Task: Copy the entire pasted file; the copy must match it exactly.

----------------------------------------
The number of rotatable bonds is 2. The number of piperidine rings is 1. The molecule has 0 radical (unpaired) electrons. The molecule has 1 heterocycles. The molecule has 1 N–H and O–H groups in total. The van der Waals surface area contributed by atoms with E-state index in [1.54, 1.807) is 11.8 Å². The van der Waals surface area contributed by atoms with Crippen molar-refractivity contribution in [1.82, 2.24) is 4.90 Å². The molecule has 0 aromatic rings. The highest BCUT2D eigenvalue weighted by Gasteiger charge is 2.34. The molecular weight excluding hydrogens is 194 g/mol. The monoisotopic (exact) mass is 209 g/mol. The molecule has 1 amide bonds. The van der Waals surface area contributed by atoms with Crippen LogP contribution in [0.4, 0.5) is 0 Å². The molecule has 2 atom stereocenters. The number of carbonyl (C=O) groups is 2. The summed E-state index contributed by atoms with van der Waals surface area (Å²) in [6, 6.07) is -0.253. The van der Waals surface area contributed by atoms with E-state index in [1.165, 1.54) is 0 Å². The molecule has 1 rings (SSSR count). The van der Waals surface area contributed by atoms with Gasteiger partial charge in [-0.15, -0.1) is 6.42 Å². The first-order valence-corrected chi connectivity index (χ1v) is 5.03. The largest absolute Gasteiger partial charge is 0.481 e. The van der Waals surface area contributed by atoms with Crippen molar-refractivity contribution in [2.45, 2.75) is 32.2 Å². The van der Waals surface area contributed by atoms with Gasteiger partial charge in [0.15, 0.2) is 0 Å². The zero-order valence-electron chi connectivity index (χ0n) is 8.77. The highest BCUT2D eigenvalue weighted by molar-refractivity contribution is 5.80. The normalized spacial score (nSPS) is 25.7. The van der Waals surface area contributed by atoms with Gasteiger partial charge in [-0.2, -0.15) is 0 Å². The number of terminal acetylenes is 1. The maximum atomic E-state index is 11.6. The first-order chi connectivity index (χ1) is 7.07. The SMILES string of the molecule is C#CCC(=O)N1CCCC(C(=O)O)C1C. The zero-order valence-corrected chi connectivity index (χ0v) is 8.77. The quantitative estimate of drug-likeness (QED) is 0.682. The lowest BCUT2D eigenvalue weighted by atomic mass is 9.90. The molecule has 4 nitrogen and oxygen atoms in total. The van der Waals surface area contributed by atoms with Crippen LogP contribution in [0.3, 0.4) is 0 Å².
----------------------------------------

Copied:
The number of rotatable bonds is 2. The number of piperidine rings is 1. The molecule has 0 radical (unpaired) electrons. The molecule has 1 heterocycles. The molecule has 1 N–H and O–H groups in total. The van der Waals surface area contributed by atoms with E-state index in [1.54, 1.807) is 11.8 Å². The van der Waals surface area contributed by atoms with Crippen molar-refractivity contribution in [1.82, 2.24) is 4.90 Å². The molecule has 0 aromatic rings. The highest BCUT2D eigenvalue weighted by Gasteiger charge is 2.34. The molecular weight excluding hydrogens is 194 g/mol. The monoisotopic (exact) mass is 209 g/mol. The molecule has 1 amide bonds. The van der Waals surface area contributed by atoms with Crippen LogP contribution in [0.4, 0.5) is 0 Å². The molecule has 2 atom stereocenters. The number of carbonyl (C=O) groups is 2. The summed E-state index contributed by atoms with van der Waals surface area (Å²) in [6, 6.07) is -0.253. The van der Waals surface area contributed by atoms with E-state index in [1.165, 1.54) is 0 Å². The molecule has 1 rings (SSSR count). The van der Waals surface area contributed by atoms with Gasteiger partial charge in [-0.15, -0.1) is 6.42 Å². The first-order valence-corrected chi connectivity index (χ1v) is 5.03. The largest absolute Gasteiger partial charge is 0.481 e. The van der Waals surface area contributed by atoms with Crippen molar-refractivity contribution in [2.45, 2.75) is 32.2 Å². The van der Waals surface area contributed by atoms with Gasteiger partial charge in [0.15, 0.2) is 0 Å². The zero-order valence-electron chi connectivity index (χ0n) is 8.77. The highest BCUT2D eigenvalue weighted by molar-refractivity contribution is 5.80. The normalized spacial score (nSPS) is 25.7. The van der Waals surface area contributed by atoms with Gasteiger partial charge in [-0.2, -0.15) is 0 Å². The number of terminal acetylenes is 1. The maximum atomic E-state index is 11.6. The first-order chi connectivity index (χ1) is 7.07. The SMILES string of the molecule is C#CCC(=O)N1CCCC(C(=O)O)C1C. The zero-order valence-corrected chi connectivity index (χ0v) is 8.77. The quantitative estimate of drug-likeness (QED) is 0.682. The lowest BCUT2D eigenvalue weighted by atomic mass is 9.90. The molecule has 4 nitrogen and oxygen atoms in total. The van der Waals surface area contributed by atoms with Crippen LogP contribution in [0.3, 0.4) is 0 Å².